Temperatures may still be scorching at 110 degrees or more, but with the official start of monsoon season just days old, Southern Arizonans have another thing to worry about: scorpions.
While bark scorpions, a common species in Southern Arizona, can be found year-round, monsoon season’s increased cloud cover and higher humidity means more scorpions will be out and about, according to Banner Health.
Scorpions are more active during monsoon season because there are more bugs for them to hunt in humid weather, and the cooler temperatures allow them to travel greater distances, according to Dr. Daniel Brooks, director of Banner Poison and Drug Information Center
“It’s nothing really scientific. It’s just more about the behavior of not only scorpions but humans,” Brooks said.
Just like scorpions, as temperatures decrease, people will naturally venture outdoors more to take advantage of better weather conditions, Brooks said. The more often people are outdoors, the more likely it is they will encounter a scorpion.
Bark scorpions are about 2-3 inches in size and are able to climb walls, and they are attracted to small spaces and moist areas, meaning they can make it inside homes, according to the Arizona-Sonora Desert Museum’s animal fact sheet.
A sting from a scorpion can be painful. Most people who are stung by scorpions have only localized effects, including pain, numbness or tingling, Brooks said. But about 5% of the population will experience pain in a wider area from the site of the sting.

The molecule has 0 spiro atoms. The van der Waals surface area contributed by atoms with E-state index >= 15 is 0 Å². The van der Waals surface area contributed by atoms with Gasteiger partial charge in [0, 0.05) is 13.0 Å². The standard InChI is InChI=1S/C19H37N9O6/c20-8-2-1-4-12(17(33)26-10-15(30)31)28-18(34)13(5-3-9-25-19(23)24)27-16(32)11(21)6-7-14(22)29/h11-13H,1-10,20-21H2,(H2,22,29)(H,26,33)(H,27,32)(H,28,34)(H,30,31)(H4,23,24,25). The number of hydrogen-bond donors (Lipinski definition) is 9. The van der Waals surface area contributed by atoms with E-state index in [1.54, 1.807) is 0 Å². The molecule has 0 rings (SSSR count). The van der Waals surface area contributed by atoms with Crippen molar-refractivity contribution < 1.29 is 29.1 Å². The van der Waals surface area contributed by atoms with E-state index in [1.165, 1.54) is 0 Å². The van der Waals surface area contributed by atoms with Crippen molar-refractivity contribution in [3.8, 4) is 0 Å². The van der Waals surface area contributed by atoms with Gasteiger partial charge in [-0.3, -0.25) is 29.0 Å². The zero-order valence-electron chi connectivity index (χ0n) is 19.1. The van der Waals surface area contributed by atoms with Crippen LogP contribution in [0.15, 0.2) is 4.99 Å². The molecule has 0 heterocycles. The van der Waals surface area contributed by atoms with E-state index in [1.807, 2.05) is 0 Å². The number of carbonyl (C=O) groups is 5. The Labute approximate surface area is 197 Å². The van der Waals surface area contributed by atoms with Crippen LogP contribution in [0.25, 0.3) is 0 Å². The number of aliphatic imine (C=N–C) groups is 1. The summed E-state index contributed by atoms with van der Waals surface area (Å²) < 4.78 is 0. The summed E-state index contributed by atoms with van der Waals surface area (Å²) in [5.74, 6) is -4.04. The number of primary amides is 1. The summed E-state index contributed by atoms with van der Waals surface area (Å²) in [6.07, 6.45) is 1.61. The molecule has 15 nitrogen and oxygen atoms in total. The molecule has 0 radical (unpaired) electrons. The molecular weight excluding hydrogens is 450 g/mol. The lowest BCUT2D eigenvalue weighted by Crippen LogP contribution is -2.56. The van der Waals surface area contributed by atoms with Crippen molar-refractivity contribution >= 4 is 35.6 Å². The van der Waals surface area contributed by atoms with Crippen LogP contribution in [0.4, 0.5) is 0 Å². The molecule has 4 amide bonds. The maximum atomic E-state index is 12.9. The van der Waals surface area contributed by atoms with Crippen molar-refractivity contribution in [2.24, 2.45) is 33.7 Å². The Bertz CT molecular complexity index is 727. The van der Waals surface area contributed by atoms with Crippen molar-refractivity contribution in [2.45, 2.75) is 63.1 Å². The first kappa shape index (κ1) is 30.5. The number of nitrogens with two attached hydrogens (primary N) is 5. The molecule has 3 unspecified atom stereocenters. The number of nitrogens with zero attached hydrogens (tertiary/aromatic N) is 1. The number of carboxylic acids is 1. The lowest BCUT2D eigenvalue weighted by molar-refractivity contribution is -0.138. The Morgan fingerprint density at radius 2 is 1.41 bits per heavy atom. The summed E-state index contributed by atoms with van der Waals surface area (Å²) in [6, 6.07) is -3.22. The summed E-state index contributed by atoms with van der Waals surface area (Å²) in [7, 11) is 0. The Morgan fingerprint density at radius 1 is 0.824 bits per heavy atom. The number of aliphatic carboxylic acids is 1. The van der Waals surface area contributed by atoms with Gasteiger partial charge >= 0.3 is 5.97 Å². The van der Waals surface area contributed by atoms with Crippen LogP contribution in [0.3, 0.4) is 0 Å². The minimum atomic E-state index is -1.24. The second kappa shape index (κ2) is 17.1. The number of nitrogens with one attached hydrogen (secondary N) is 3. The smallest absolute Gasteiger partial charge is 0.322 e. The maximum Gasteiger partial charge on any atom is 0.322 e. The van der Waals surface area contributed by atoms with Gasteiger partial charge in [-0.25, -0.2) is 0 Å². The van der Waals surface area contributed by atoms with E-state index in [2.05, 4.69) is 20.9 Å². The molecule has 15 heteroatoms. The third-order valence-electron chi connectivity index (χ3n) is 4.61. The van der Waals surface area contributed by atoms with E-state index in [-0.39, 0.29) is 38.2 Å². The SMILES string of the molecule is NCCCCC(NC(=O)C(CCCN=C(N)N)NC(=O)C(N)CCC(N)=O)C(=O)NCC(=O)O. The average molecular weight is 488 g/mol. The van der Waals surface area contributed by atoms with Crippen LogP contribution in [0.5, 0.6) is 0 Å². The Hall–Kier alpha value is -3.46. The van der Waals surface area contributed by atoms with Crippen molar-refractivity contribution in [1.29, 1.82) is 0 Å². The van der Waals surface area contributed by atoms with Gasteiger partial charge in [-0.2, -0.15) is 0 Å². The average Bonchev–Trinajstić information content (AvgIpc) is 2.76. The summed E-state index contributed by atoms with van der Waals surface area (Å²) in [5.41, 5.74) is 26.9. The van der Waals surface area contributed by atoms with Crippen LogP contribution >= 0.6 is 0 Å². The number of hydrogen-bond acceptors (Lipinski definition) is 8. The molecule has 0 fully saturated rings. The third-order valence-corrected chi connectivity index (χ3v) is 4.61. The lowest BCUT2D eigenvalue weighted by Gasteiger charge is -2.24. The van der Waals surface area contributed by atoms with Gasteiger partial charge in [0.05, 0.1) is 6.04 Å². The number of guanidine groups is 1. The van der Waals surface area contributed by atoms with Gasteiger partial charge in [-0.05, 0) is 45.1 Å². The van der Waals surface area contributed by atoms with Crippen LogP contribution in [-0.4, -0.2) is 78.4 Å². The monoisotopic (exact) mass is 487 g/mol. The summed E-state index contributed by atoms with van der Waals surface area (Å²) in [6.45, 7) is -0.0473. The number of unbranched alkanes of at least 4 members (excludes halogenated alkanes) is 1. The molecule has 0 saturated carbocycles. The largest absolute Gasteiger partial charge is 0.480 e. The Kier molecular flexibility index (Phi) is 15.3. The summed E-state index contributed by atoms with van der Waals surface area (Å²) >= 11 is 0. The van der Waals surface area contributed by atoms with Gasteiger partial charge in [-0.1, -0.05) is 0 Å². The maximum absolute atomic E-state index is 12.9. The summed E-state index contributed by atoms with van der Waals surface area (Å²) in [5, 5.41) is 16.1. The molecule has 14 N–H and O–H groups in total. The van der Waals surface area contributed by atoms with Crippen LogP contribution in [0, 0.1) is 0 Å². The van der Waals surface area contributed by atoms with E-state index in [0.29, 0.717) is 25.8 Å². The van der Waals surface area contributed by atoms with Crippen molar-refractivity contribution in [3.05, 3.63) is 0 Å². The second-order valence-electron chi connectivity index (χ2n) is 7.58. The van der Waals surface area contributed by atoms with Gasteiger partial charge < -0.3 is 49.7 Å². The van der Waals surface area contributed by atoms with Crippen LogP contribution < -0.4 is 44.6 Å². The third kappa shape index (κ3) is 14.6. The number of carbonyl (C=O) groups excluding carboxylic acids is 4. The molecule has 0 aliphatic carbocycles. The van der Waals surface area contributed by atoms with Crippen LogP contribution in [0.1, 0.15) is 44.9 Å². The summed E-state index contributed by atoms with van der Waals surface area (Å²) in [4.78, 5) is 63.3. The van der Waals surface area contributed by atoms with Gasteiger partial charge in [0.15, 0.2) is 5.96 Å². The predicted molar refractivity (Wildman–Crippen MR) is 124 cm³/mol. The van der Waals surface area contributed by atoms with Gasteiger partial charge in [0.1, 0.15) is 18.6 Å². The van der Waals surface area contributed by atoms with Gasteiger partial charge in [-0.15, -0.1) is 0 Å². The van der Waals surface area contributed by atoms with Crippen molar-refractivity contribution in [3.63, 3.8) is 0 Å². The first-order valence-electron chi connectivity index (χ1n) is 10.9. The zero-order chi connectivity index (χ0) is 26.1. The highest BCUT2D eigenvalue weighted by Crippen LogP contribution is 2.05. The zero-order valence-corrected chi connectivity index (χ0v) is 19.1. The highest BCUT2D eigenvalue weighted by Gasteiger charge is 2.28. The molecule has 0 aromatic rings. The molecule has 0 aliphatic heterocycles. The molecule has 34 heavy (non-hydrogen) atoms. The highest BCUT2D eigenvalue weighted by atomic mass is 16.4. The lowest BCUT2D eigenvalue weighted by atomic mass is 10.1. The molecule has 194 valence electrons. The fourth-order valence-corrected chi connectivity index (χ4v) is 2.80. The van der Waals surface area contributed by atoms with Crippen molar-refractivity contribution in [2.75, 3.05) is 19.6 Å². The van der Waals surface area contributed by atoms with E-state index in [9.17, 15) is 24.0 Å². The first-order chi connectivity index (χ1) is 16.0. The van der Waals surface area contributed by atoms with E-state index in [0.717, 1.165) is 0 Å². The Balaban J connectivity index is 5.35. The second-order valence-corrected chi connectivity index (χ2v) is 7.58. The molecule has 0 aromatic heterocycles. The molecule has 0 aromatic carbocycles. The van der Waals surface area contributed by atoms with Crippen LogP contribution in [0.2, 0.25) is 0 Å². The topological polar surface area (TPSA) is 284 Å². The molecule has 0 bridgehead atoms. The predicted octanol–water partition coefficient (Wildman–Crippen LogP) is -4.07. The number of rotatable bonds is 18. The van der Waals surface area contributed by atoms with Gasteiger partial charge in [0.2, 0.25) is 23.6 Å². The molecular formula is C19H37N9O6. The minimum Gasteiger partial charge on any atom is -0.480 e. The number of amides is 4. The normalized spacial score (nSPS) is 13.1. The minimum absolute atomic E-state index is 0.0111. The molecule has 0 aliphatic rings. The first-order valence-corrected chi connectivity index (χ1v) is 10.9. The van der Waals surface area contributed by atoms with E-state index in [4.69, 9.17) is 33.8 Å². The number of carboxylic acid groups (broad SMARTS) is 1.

While rare, there are cases where people will have more extreme reactions, including having trouble breathing, difficulty swallowing or excessive secretions coming from the sting site, Brooks said.
These reactions can be fatal, but with treatment, the venom’s effects can be greatly reduced, according to Banner Health.
According to Brooks, young children, particularly those under the age of 3, are the most at risk of a dangerous reaction, so parents should be especially vigilant.
“We just recommend people just be aware of their environments, you know, look around, and especially if you have a newborn kid at home,” Brooks said.
Banner Health recommends if one is stung to rinse the site under cool water and wash it with soap and then call Banner’s poison center at (800) 222-1222 for further medical advice.
In dogs, a bark scorpion’s sting won’t inject enough venom to endanger their lives, although it will still likely be very uncomfortable, according to the Southern Arizona Veterinary Specialty & Emergency Center website. The center recommends if a pet owner suspects their dog has been stung that they go to a veterinarian as soon as possible.
To reduce the risk of being stung by a scorpion, Brooks recommended shoes be kept indoors and people check potted plants they bring into their homes, which a scorpion may have made its home. Banner Health also advised that people shake out clothing items before putting them on, check their bed before getting into it and move furniture away from the walls.
Bark scorpions also glow green in ultraviolet light, according to the Desert Museum website, so they are easy to spot with a black light.
Tucsonans should also look out for rattlesnakes who, like scorpions, will be out on the hunt more frequently in cooler and moister weather, Brooks said.